Angel Cabrera (left) got his first Tour win and also the first major victoryfor a South American since Roberto De Vicenzo hauled the claret jughome fromHoylake back in 1967.
The land Down Under's much hyped young stars wilted under Oakmont's pressure.First Adam Scott, then Geoff Ogilvy and finally Aaron Baddeley (right).
By all rights, Oakmont should have played as a par 71, which means Cabrera'splus-five would've been one over, but either way, par definitely meantsomething during Open week.
Fans who think birdies and low numbers equal exciting golf were sorelydisappointed by Oakmont. There were a total of seven eagles and only eightrounds in the 60s.
The commercial in which the clubmaker hand-produces a tiny version of TW'ssticks was a fun Father's Day tribute.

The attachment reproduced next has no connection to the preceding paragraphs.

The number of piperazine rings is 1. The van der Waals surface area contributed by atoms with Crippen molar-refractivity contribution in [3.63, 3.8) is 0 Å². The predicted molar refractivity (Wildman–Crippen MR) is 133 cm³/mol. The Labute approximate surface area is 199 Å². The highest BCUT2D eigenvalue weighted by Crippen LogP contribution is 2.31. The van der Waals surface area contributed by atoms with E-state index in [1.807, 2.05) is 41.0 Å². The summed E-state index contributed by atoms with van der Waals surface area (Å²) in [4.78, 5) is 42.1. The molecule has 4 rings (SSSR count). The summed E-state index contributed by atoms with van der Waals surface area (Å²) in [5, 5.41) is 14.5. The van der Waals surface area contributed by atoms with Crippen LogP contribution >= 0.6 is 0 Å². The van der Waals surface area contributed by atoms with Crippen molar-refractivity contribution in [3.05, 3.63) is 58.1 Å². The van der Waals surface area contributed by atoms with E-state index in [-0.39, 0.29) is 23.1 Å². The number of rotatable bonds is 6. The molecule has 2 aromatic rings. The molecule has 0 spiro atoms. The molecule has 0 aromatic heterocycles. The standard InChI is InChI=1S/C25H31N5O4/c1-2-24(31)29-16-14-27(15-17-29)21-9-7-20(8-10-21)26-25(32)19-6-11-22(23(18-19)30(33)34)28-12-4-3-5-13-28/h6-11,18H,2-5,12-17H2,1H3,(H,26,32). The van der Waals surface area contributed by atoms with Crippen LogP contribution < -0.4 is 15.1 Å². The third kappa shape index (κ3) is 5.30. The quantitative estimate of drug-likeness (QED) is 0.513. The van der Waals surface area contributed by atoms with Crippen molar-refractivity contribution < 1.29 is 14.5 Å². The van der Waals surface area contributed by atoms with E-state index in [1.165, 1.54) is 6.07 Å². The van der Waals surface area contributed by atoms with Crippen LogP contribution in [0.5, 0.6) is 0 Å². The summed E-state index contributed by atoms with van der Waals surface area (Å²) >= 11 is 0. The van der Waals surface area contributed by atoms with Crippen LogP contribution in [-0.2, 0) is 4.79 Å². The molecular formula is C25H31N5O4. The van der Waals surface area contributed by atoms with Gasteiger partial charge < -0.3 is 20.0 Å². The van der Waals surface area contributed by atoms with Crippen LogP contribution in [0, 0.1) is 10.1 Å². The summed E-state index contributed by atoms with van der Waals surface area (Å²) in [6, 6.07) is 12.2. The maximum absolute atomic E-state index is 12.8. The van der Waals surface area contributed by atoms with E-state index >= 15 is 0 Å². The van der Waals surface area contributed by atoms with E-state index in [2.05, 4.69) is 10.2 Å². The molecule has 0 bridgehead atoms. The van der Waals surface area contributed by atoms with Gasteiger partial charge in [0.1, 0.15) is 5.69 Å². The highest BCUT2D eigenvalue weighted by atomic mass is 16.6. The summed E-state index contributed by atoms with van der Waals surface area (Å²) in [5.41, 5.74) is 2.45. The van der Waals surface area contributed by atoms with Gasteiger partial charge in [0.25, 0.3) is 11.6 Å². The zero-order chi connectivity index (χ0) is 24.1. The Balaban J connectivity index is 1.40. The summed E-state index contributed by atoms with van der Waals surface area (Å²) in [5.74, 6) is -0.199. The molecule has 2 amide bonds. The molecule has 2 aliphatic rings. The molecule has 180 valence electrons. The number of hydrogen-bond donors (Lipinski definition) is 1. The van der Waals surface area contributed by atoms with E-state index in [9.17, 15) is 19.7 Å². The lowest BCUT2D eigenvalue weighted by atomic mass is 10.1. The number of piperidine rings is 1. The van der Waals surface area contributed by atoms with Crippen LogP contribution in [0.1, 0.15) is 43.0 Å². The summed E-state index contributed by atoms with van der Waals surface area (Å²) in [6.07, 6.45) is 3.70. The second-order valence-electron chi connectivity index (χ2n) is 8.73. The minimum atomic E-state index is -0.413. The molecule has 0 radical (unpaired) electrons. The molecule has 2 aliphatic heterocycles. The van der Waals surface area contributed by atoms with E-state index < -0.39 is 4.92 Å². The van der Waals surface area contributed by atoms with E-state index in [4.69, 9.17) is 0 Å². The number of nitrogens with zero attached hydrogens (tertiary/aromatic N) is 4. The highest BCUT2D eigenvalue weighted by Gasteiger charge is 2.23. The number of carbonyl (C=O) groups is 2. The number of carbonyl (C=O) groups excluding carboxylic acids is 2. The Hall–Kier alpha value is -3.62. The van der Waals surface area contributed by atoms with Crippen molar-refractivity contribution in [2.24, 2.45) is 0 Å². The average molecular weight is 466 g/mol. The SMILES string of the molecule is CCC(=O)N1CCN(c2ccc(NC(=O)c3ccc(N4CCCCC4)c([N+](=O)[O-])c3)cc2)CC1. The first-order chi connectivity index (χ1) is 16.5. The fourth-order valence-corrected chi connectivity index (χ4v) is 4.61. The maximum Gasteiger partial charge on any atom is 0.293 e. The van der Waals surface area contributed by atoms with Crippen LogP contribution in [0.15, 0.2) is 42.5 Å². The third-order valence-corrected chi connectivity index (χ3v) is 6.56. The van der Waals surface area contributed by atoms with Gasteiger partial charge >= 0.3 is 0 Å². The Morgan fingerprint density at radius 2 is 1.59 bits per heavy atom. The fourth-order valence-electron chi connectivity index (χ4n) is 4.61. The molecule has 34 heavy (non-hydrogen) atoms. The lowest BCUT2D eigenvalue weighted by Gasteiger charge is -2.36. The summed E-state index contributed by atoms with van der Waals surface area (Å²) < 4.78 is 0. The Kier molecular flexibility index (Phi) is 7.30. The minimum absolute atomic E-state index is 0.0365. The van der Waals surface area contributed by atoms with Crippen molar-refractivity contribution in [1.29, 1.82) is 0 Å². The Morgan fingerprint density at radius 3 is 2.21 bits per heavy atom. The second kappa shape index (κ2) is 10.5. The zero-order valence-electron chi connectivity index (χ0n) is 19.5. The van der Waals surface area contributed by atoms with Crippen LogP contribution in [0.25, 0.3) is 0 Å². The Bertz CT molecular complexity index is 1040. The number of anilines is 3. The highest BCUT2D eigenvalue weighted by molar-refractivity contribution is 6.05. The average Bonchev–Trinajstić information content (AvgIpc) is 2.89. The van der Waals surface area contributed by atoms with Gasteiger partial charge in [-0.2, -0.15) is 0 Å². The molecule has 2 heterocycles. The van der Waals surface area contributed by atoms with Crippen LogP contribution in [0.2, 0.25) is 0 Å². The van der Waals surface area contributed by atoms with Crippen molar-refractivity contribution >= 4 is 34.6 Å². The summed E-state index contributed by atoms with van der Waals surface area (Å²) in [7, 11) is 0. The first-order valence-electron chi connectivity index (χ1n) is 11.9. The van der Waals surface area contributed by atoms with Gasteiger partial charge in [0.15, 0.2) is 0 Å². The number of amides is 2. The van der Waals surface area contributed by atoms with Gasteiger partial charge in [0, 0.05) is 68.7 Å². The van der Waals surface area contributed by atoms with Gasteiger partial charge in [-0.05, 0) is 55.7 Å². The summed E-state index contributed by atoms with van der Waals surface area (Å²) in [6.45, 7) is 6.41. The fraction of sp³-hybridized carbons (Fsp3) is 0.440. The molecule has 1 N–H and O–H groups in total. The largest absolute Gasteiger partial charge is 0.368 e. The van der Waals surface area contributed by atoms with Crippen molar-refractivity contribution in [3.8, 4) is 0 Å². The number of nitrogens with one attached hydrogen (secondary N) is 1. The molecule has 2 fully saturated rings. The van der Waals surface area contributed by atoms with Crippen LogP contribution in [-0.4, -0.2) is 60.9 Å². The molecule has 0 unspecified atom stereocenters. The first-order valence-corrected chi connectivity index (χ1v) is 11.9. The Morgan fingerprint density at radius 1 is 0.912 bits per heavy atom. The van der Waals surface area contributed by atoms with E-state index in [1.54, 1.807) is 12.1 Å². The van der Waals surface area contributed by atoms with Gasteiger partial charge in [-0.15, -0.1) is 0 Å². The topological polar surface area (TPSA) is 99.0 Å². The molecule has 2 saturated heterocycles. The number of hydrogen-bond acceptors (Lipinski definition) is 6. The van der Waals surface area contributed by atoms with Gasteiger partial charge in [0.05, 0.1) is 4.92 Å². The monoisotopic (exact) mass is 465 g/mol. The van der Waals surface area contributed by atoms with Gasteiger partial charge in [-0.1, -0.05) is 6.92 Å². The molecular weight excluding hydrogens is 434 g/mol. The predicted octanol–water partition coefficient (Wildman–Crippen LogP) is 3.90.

With major number 13 there for the taking, Woods couldn't produce one of hismagical finishes.
When things got tough, the experienced guys took over--Jim Furyk, David Toms(left), Scott Verplank and Jerry Kelly all battled into the top¬†10, andSteve Stricker (13th) held the lead on Sunday.
Nick Dougherty hung on to tie for seventh, but fellow up-and-comers (andEnglishmen) Paul Casey (right) and Justin Rose failed to make a run at thetitle after putting themselves in prime position.
The super coach has clients, Phil Mickelson and Adam Scott, ranked among thetop five in the world, but both flamed out in spectacular fashion and missedthe cut.
Perennial whipping boys, the association brass take heat for everything fromthe course to the concessions, but they did well this year to swallow theirpride, put some water on the course and keep it fair.
The members who whined about the course being too easy left a sour taste. TheU.S. Open is not about feeding their egos.
The lanky lefty played great, wowing crowds with his length and Johnny Millerwith his shotmaking, in the process becoming a new fan favorite.
Lefty gave it a valiant try, but the fan fave couldn't drag his left wristunder the cut line, then compounded his ills with silly stuff about workplacehazards.